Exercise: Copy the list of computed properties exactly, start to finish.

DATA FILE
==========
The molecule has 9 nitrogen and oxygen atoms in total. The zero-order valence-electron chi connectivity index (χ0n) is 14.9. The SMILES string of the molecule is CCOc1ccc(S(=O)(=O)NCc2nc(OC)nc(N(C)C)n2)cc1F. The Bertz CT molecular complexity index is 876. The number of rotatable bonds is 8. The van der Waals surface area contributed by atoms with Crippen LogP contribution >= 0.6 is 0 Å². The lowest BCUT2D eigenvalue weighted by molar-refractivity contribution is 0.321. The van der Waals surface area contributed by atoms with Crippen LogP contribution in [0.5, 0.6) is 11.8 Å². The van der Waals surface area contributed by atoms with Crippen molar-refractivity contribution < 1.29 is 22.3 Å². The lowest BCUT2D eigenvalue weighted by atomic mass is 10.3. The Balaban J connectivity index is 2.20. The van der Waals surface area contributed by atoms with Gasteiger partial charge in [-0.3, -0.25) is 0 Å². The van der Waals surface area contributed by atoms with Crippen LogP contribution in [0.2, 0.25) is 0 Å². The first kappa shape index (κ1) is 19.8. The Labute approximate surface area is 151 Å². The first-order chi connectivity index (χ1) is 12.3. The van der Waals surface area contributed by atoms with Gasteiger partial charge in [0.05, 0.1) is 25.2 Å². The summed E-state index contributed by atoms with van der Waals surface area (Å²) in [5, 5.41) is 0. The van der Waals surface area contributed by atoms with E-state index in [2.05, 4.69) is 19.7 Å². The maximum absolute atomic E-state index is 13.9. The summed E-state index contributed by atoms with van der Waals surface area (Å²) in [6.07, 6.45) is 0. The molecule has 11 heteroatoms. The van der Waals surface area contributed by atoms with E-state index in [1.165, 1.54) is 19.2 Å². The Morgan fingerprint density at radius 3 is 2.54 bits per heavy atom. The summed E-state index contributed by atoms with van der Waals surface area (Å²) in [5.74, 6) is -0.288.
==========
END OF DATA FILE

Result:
The molecule has 9 nitrogen and oxygen atoms in total. The zero-order valence-electron chi connectivity index (χ0n) is 14.9. The SMILES string of the molecule is CCOc1ccc(S(=O)(=O)NCc2nc(OC)nc(N(C)C)n2)cc1F. The Bertz CT molecular complexity index is 876. The number of rotatable bonds is 8. The van der Waals surface area contributed by atoms with Crippen LogP contribution >= 0.6 is 0 Å². The lowest BCUT2D eigenvalue weighted by molar-refractivity contribution is 0.321. The van der Waals surface area contributed by atoms with Crippen LogP contribution in [0.5, 0.6) is 11.8 Å². The van der Waals surface area contributed by atoms with Crippen molar-refractivity contribution < 1.29 is 22.3 Å². The lowest BCUT2D eigenvalue weighted by atomic mass is 10.3. The Balaban J connectivity index is 2.20. The van der Waals surface area contributed by atoms with Gasteiger partial charge in [-0.3, -0.25) is 0 Å². The van der Waals surface area contributed by atoms with Crippen LogP contribution in [0.2, 0.25) is 0 Å². The first kappa shape index (κ1) is 19.8. The Labute approximate surface area is 151 Å². The first-order chi connectivity index (χ1) is 12.3. The van der Waals surface area contributed by atoms with Gasteiger partial charge in [0.05, 0.1) is 25.2 Å². The summed E-state index contributed by atoms with van der Waals surface area (Å²) in [5, 5.41) is 0. The van der Waals surface area contributed by atoms with E-state index in [2.05, 4.69) is 19.7 Å². The maximum absolute atomic E-state index is 13.9. The summed E-state index contributed by atoms with van der Waals surface area (Å²) in [6.07, 6.45) is 0. The molecule has 11 heteroatoms. The van der Waals surface area contributed by atoms with E-state index in [1.165, 1.54) is 19.2 Å². The Morgan fingerprint density at radius 3 is 2.54 bits per heavy atom. The summed E-state index contributed by atoms with van der Waals surface area (Å²) in [5.74, 6) is -0.288.